Study: Twitterers More Receptive To Ads Than Other Social Net Users

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Is Twitter worth its reported $1 billion valuation? The verdict’s still out on that. But independent research keeps coming in that details how valuable the social utility’s users could potentially be to advertisers. The latest, from tech and media research firm Interpret, shows that Twitter users are twice as likely to engage with brands — in multiple ways — than other social network users.

Interpret surveyed over 9,200 internet users in August, finding that roughly 24 percent of the respondents that used Twitter, reviewed or rated products online; just 12 percent of people that used other social nets — but not Twitter — said the same. Twitter users were also more likely to visit company profiles (20 percent) than non-Twitter users (11 percent), and twice as likely to click on ads or sponsored links (20 percent vs. 9 percent).

The higher rates of engagement with brands could stem from a number of factors. First, people aren’t spending as much time doing activities (commenting on photos, chatting, playing games) on Twitter, so they could be more apt to click on an ad that would take them away from the site. In contrast, it’s been proven that most ads on Facebook, MySpace and other social networks, fail to garner high click-throughs or other interactions, simply because users don’t want to have their experience interrupted.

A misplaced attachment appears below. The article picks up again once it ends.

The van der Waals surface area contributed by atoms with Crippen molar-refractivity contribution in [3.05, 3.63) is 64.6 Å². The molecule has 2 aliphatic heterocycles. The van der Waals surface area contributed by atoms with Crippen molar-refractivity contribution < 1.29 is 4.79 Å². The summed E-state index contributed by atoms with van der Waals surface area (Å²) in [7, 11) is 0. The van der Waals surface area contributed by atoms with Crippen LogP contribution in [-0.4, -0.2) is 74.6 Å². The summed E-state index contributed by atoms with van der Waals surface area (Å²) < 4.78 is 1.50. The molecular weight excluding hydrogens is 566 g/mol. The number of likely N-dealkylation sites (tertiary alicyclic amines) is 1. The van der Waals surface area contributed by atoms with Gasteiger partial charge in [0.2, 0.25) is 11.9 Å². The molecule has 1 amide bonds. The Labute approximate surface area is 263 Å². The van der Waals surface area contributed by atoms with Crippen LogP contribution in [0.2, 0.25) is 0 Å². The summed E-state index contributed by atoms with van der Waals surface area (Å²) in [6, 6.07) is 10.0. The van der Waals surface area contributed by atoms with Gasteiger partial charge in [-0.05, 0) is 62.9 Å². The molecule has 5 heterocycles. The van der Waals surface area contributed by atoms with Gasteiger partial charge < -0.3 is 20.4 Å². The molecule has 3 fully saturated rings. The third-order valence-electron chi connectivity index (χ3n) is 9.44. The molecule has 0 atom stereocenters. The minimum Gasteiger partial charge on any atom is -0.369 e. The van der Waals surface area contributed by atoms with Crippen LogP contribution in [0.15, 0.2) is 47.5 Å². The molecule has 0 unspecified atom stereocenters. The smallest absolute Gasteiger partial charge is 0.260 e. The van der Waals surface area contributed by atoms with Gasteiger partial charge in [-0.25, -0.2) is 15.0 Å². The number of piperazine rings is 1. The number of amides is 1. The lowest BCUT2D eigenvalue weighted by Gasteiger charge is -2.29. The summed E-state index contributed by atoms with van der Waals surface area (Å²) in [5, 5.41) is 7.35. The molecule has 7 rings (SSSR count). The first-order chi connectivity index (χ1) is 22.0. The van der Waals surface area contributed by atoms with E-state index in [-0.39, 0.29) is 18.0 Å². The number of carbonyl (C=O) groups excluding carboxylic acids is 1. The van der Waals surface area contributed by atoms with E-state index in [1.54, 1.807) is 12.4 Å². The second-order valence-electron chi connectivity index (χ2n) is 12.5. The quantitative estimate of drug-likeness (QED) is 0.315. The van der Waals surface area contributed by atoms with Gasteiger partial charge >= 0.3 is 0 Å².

Twitter is also built to be an information stream, not a destination; users share bit.ly links that generate over a billion clicks each month, and also mention specific brands or products in roughly 20 percent of their updates.

But what’s still up in the air — and likely an even more pressing issue now, with a potential $100 million investment on the horizon — is whether Twitter can turn these advertising-friendly users into revenue. (The startup has some plans for ads, but is more focused on making money from premium accounts). Still, companies like Glam Media, 12seconds and others have already figured out how to do it, and largely without splitting any of the revenue with Twitter itself.

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